June 25th, 2016| Topic: RaMbLeS | 0


“Motivational Shifts in Aging Monkeys and the Origins of Social Selectivity” was published recently in Current Biology, by researchers from the German Primate Center in Göttingen, Germany.

They studied non-social and social behavior of 118 Barbary macaques—a small monkey living in Europe and Northern Africa.

Non-social behavior was assessed by looking at the monkeys’ curiosity to explore new things like animal toys and such. Animals in their early adulthood and beyond quickly lost interest in these novel objects.

Social behavior was assessed by observing the reaction of the primates to photos of newborn monkeys, of “friends” (monkeys they were familiar with), and of “non-friends” (monkeys they were not familiar with).

Generally, older animals were more selective with whom they interacted and in whom they were interested.

Study author, Laura Almeling:

They had fewer ‘friends’ and invested less in social interactions. Interestingly, however, they were still interested in what was going on in their social world.”

The scientists think that this behavior is reflective of that in aging humans—the socioemotional sensitivity theory (SST) posits that this social selectivity with age is because they know their lifespan is limited.

Said Almeling:

SST assumes that this is so because elderly humans are faced with an increasingly limited future time perspective, motivating them to focus on the most important things. However, because monkeys do not have the same self-awareness of their own lifespans as we do, they could become more selective for different reasons than humans.”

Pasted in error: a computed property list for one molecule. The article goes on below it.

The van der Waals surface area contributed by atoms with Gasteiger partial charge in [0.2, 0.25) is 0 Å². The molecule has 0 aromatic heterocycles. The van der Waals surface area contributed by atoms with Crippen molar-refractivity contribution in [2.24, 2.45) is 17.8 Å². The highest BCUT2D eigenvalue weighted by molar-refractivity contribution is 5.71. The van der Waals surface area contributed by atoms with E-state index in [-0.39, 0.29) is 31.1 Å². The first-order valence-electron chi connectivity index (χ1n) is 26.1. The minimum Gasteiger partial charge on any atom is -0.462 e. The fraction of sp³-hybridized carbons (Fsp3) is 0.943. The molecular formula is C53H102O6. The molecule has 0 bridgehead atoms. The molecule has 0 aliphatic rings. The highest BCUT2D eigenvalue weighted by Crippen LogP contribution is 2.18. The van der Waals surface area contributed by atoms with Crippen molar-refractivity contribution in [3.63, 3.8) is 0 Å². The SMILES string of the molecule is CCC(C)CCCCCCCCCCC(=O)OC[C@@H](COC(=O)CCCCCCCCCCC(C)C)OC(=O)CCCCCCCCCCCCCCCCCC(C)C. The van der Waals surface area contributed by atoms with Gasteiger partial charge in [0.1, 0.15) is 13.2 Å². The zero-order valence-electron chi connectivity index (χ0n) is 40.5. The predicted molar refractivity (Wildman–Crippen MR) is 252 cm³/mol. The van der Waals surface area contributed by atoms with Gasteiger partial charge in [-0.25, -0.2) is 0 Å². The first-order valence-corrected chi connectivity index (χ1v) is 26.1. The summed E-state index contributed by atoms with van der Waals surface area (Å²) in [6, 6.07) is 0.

The paper suggests, therefore, that the behavior of older people has deep roots in primate evolution. We have all—humans, monkeys, etc.—evolved to be socially selective as we get older. Apparently it has nothing to do with the recognition of the finitude of one’s days or one’s approaching death.

Concluded the researchers:

Taken together, then, the monkeys lose interest in new stimuli already at a fairly early age, and the focus of older animals is clearly on their social environment. In this, they are very similar to humans who become more selective as they get older. Our research demonstrates the importance of behavioral research in monkeys in order to gain a better understanding of human aging. The behavior of older people has deeper roots in primate evolution than previously thought. Motivational changes in old age do not seem to be primarily dependent on the awareness of a limited remaining lifetime.”

I don’t know about that, whether such selectivity is merely a function of a gene somewhere, but I know that the Bible does exhort us—humans, that is—to be selective in our socializations.

He who walks with wise men will be wise,
But the companion of fools will suffer harm.
Proverbs 13:20

Do not associate with a man given to anger; Or go with a hot-tempered man,
Or you will learn his ways And find a snare for yourself.
Proverbs 22:24–25

Yup, old or not, one has to be careful in one’s choice of friends, for …

Faithful are the wounds of a friend, But deceitful are the kisses of an enemy.
Oil and perfume make the heart glad, So a man’s counsel is sweet to his friend.
Proverbs 27:6, 9

Like a bad tooth and an unsteady foot Is confidence in a faithless man in time of trouble.
Proverbs 25:19

On the other hand, there are good friends:

A friend loves at all times, And a brother is born for adversity.
Proverbs 17:17

A man of too many friends comes to ruin,
But there is a friend who sticks closer than a brother.
Proverbs 18:24

There’s more to life than genes!

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